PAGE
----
You are browsing the archive for December 2014 - Page 2 of 2 - Mountain Beltway.
19 December 2014
Let’s journey to the Cretaceous today, to see sandstones, shales, and even some coal strata that have been folded during the eastward thrusting that built the Canadian Rockies. Here’s the same fold, in context, shot in GigaPan on a different day, from a different angle. Can you match it up? link Ben Gadd showed me (and my field class) this site last summer. It’s a little west of Canmore. There’s …
18 December 2014
For those inclined toward trace fossils… …This is from Banff National Park, Alberta, Canada. I saw it on the trail to Consolation Lakes from Moraine Lake. I do not recall rock type – could be dolostone, could be Gog quartzite. It’s float (loose; not in situ), but I infer the photographed surface is the underside of the bedding plane; I’d be fine being totally wrong about that, though. There are …
17 December 2014
That’s the view from Woodstock Tower, on the crest of Three Top Mountain, looking east/northeast across the Little Fort Valley and through Mine Gap (a water gap), across the main Fort Valley and then Massanutten Mountain itself, with the Page Valley separating Massanutten’s ridge line from the horizon-forming Blue Ridge.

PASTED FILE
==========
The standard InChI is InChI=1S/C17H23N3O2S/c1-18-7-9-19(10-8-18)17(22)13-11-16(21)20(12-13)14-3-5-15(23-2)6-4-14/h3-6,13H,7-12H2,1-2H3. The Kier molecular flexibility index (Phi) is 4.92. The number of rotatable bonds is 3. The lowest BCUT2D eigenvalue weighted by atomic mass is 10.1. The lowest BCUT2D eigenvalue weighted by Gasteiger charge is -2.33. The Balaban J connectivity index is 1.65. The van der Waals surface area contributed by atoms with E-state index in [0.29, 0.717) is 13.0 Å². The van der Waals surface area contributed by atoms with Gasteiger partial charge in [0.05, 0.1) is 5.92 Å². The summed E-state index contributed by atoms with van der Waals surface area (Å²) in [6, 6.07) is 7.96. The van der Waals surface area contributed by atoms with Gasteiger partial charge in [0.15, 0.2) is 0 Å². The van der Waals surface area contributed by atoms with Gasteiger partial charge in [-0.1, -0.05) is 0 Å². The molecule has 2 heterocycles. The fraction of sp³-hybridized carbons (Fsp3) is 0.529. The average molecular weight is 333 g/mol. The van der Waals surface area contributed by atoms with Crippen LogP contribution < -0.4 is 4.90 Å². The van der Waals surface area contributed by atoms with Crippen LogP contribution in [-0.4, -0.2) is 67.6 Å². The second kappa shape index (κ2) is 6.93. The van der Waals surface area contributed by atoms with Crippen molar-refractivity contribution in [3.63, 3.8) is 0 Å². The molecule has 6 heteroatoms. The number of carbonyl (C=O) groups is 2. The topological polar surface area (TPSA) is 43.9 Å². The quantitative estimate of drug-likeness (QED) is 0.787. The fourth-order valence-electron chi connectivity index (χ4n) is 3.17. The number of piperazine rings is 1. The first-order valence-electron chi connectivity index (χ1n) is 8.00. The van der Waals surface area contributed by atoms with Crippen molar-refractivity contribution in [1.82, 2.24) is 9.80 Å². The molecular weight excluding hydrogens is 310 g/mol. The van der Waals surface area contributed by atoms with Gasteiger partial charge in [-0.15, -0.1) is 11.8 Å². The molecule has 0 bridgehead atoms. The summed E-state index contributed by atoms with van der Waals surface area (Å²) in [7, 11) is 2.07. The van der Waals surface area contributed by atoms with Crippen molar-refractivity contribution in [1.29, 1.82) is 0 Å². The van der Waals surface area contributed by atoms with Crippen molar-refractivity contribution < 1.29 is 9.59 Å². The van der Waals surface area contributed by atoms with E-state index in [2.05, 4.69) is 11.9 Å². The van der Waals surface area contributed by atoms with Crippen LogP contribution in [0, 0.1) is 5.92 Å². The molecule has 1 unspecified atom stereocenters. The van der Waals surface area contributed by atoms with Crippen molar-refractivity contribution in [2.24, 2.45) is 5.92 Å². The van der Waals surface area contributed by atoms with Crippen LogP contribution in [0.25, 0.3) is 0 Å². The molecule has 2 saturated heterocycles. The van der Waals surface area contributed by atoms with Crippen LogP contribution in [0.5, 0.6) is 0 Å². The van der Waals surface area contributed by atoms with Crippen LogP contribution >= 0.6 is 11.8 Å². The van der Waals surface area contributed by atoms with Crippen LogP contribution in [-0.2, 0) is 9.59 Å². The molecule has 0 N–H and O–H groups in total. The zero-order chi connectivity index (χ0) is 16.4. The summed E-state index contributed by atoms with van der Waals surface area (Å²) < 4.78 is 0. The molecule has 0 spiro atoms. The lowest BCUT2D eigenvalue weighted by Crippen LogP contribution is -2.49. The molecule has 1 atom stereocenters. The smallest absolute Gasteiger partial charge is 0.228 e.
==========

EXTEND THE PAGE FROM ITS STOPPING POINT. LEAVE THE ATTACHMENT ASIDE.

16 December 2014
Back in 2011, when we were still living in D.C., Lily and I made a hiking trip out to Buzzard Rocks. It was a destination. Now that I live out here in the Fort Valley, I see Buzzard Rocks all the time, and I love it. It’s such a cool feature – a spot on the crest of the hill where you can see the slabby expression of steeply-dipping beds …
12 December 2014
The Friday fold returns to Canada, looking at Neoproterozoic slate and quartzite at the southern terminus of the Icefields Parkway. Bonus features include ripple marks, graded beds, cross-bedding, cleavage, and boudinage.
8 December 2014
What hath the Potomac River wrought on the rocks of Mather Gorge? Some interesting shapes to the land surface reveal a fascinating history.
5 December 2014
My student Josh B. found this beautiful map view of a plunging fold in the bed of the Shenandoah River, as viewed in Google Earth: Josh posted his results on Facebook, and then the other Josh (Joshua Villalobos of El Paso Community College) poked around the area and found some others downstream (north): Here’s a Google Maps link to the site. Check it out!